Public Health Nursing Practice Manual
The revised PHN Standards of Practice, as outlined in the Public Health Nursing: Scope and S t a n d a r d s o f P r a c t i c e , ( 2 0 0 7 r e v i s i o n ) 6 i n c l u d e s t h e f o l l o w i n g c o m p o n e n t s : 1. Assessment 2. Population diagnosis and priorities 3. Outcome Identification 4. Planning 5. Implementation 6. Evaluation
The six Standards of Practice describe a competent level of public health nursing care as demonstrated by the critical thinking model known as the nursing process.
The model depicts three interwoven circles that show the three levels of population-based practice: individual and family, community and systems. The circles are nested within the overall label of population-based practice, which applies at all points of the nursing process described in the PHN Standards. Consideration must be given to all three levels of practice at each step in the nursing process.
The Ten Essential Public Health Services
The American Public Health Association3, in partnership with other public health associations, has described the fundamental public health services in language the general public can understand. Using the three Public Health Core Functions of assessment, assurance, and policy development as a starting point, the ten Essential Public Health Services were defined (see page A8). These essential services are easily incorporated into the nursing process as described by the PHN Standards, demonstrating that the PHN Practice Model is consistent with nationally accepted practice for all public health workers. This is an important consideration for a model that has to be viable within an interdisciplinary public health team environment.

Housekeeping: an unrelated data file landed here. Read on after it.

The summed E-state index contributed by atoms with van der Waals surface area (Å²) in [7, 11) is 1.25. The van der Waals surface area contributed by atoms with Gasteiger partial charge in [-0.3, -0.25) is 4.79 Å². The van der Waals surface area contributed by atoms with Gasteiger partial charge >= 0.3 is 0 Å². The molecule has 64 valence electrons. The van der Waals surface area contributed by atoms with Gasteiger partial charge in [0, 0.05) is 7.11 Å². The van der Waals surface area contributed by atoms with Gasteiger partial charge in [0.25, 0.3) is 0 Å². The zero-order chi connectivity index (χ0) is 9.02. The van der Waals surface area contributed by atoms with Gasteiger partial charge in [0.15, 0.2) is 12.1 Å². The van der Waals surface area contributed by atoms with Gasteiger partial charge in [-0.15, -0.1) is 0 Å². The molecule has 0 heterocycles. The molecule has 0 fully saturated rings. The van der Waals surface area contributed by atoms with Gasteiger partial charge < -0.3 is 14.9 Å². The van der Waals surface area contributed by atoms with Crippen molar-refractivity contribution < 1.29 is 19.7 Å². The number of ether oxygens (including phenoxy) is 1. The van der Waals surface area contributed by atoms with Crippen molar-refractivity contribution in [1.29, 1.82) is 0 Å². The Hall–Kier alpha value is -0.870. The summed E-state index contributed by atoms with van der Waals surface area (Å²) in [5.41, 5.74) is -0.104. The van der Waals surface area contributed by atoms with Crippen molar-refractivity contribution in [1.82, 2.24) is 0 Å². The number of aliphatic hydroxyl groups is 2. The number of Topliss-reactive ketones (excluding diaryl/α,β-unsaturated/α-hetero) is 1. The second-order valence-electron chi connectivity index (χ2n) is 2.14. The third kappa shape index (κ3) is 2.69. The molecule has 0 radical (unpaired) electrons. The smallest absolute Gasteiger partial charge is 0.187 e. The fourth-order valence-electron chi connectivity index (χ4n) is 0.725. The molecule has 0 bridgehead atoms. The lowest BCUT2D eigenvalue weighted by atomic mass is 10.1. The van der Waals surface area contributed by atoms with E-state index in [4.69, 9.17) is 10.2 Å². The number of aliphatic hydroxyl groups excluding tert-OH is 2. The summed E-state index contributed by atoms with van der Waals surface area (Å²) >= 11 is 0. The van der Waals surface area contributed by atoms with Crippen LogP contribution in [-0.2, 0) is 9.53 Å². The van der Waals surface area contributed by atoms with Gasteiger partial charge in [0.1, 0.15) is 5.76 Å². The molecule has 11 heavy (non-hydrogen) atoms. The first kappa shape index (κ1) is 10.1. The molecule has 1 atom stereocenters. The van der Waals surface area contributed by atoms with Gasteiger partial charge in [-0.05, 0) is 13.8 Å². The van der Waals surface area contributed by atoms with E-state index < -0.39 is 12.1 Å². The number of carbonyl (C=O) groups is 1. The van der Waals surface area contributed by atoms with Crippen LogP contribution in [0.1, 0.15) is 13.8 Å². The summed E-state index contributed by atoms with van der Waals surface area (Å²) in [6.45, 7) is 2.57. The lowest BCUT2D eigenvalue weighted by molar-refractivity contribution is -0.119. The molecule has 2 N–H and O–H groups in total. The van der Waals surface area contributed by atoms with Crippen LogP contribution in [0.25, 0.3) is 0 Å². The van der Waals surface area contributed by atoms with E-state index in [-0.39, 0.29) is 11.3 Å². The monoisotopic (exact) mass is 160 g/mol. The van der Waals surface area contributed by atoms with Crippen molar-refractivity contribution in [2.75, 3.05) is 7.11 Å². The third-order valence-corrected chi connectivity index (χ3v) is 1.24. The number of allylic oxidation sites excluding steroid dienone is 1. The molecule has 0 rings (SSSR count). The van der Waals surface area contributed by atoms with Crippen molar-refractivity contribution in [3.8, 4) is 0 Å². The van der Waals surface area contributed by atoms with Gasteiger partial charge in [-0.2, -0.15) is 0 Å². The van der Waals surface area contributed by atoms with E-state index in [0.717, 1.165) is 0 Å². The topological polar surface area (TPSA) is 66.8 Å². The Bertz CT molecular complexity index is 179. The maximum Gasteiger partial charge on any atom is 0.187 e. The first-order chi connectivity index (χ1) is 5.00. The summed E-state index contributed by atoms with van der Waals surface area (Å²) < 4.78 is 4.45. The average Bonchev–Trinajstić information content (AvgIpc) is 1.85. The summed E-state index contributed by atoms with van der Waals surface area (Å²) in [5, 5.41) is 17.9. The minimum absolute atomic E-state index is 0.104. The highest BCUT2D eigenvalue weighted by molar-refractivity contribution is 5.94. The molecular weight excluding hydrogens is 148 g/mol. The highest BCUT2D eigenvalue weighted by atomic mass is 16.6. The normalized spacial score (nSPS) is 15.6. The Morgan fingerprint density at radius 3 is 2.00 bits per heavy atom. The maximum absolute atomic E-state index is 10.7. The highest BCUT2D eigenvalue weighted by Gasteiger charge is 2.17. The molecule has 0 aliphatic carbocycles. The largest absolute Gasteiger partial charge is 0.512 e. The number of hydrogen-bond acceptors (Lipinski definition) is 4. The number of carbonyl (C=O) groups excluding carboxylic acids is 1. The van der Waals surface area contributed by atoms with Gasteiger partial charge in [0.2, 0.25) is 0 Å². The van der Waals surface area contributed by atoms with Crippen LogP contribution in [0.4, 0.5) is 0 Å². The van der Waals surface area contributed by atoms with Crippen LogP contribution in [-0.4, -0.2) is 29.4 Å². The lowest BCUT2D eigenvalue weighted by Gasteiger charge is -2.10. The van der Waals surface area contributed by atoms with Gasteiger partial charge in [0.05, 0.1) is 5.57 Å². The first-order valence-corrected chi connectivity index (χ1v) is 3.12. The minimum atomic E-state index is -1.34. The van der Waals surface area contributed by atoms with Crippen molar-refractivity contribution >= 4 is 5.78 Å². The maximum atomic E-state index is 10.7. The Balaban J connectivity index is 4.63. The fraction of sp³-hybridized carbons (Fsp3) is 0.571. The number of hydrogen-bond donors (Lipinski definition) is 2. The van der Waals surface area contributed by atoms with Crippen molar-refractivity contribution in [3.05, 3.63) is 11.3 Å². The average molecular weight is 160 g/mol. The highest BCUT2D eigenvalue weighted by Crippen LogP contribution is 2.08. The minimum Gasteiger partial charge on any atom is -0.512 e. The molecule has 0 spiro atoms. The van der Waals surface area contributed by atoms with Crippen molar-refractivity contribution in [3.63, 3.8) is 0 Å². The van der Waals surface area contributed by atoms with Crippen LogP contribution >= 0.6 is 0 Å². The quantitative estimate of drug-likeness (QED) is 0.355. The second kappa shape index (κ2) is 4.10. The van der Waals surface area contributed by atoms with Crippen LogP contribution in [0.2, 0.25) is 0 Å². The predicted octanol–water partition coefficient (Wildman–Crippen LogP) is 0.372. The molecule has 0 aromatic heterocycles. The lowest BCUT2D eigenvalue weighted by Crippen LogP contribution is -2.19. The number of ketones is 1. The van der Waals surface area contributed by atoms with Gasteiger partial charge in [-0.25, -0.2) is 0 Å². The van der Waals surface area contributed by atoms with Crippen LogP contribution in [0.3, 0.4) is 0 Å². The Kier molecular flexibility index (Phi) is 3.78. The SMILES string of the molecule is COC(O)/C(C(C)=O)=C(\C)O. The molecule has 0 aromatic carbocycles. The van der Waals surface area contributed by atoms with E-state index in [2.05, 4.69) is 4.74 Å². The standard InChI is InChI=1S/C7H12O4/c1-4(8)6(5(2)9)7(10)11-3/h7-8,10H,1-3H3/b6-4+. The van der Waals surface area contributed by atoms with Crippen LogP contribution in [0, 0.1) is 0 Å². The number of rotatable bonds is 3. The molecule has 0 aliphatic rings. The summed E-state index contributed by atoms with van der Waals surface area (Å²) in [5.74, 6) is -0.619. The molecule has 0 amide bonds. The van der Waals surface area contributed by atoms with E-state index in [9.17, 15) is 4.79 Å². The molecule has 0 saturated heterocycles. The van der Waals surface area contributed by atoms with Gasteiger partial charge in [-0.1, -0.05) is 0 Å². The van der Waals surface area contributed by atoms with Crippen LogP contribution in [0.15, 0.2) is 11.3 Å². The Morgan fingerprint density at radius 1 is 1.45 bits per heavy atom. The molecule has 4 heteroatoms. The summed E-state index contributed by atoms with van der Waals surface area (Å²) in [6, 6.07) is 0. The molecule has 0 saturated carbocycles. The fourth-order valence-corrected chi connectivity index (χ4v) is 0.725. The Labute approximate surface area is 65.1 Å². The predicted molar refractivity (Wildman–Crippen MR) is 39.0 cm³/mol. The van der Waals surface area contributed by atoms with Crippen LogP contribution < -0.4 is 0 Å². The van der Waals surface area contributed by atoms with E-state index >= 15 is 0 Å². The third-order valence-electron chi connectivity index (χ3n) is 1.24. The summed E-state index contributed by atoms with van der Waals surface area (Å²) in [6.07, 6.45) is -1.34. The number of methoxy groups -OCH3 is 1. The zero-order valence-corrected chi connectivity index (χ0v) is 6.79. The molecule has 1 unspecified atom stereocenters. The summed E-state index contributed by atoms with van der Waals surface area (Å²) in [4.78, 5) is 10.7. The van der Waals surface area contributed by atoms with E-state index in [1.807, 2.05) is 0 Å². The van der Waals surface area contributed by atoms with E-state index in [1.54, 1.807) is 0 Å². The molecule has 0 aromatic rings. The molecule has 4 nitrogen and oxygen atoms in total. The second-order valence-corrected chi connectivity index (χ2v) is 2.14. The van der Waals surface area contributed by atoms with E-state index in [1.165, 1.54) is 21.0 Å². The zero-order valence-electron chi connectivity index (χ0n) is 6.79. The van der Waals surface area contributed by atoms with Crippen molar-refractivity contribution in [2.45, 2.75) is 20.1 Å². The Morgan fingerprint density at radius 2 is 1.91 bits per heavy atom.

PHN resources are often scarce and need to be directed thoughtfully in order to achieve public health improvement objectives. The consideration of health indicators assists in this process at the assessment and diagnosis steps of the nursing process. In deciding what indicators to choose, the public health team can be guided by work that has been done at the national level to identify the most important indicators for health improvement of the population.
Healthy People 20104 is the national agenda on health promotion and prevention of disease, disability, and premature death. The health objectives described in this agenda are designed to identify the most significant threats to health and to establish national goals to reduce these threats. Work continues to build on goals set forth in 1979 through national health objectives established by the Surgeon General’s report, Healthy People. These objectives, and those set forth in Healthy People 2000, can serve as a guide for the development of health plans for states and for local communities.
The two overarching goals of Healthy People 2010 are to increase quality and years of healthy life, and to eliminate health disparities. The ten leading health indicators represent the major public health concerns in the United States. They were chosen,
“Based on their ability to motivate action, the availability of data to measure progress, and their
© 2007 LAC DPH - Public Health Nursing